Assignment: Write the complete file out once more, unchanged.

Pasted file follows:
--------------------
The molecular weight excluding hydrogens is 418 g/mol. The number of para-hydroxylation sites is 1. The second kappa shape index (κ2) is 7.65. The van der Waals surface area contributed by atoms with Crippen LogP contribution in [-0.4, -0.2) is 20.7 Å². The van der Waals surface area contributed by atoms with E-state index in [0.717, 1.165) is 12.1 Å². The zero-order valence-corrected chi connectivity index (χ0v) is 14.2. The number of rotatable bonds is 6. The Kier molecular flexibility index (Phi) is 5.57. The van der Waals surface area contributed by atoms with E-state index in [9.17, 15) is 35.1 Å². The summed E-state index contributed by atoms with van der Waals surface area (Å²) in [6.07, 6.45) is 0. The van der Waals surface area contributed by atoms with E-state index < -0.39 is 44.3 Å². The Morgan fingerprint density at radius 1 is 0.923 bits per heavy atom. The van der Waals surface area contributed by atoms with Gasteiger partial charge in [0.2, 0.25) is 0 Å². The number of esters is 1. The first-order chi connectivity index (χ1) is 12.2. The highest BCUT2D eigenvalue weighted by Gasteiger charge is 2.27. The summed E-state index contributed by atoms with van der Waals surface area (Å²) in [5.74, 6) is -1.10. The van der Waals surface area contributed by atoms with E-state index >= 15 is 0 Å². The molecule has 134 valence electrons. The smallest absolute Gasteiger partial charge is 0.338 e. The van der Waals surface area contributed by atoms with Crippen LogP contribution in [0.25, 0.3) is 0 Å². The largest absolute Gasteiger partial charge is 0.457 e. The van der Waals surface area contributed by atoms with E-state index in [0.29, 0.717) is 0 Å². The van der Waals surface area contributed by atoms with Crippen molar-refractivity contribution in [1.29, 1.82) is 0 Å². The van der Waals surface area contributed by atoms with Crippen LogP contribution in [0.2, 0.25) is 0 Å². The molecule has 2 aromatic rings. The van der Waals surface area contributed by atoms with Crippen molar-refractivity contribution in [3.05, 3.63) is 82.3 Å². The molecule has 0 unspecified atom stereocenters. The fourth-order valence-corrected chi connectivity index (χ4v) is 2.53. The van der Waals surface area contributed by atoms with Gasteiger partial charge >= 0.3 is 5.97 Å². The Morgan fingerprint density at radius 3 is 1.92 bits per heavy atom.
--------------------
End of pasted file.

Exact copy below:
The molecular weight excluding hydrogens is 418 g/mol. The number of para-hydroxylation sites is 1. The second kappa shape index (κ2) is 7.65. The van der Waals surface area contributed by atoms with Crippen LogP contribution in [-0.4, -0.2) is 20.7 Å². The van der Waals surface area contributed by atoms with E-state index in [0.717, 1.165) is 12.1 Å². The zero-order valence-corrected chi connectivity index (χ0v) is 14.2. The number of rotatable bonds is 6. The Kier molecular flexibility index (Phi) is 5.57. The van der Waals surface area contributed by atoms with E-state index in [9.17, 15) is 35.1 Å². The summed E-state index contributed by atoms with van der Waals surface area (Å²) in [6.07, 6.45) is 0. The van der Waals surface area contributed by atoms with E-state index < -0.39 is 44.3 Å². The Morgan fingerprint density at radius 1 is 0.923 bits per heavy atom. The van der Waals surface area contributed by atoms with Gasteiger partial charge in [0.2, 0.25) is 0 Å². The number of esters is 1. The first-order chi connectivity index (χ1) is 12.2. The highest BCUT2D eigenvalue weighted by Gasteiger charge is 2.27. The summed E-state index contributed by atoms with van der Waals surface area (Å²) in [5.74, 6) is -1.10. The van der Waals surface area contributed by atoms with E-state index >= 15 is 0 Å². The molecule has 134 valence electrons. The smallest absolute Gasteiger partial charge is 0.338 e. The van der Waals surface area contributed by atoms with Crippen LogP contribution in [0.25, 0.3) is 0 Å². The largest absolute Gasteiger partial charge is 0.457 e. The van der Waals surface area contributed by atoms with E-state index in [0.29, 0.717) is 0 Å². The van der Waals surface area contributed by atoms with Crippen molar-refractivity contribution in [1.29, 1.82) is 0 Å². The van der Waals surface area contributed by atoms with Crippen LogP contribution in [0.2, 0.25) is 0 Å². The molecule has 2 aromatic rings. The van der Waals surface area contributed by atoms with Crippen molar-refractivity contribution in [3.05, 3.63) is 82.3 Å². The molecule has 0 unspecified atom stereocenters. The fourth-order valence-corrected chi connectivity index (χ4v) is 2.53. The van der Waals surface area contributed by atoms with Gasteiger partial charge >= 0.3 is 5.97 Å². The Morgan fingerprint density at radius 3 is 1.92 bits per heavy atom.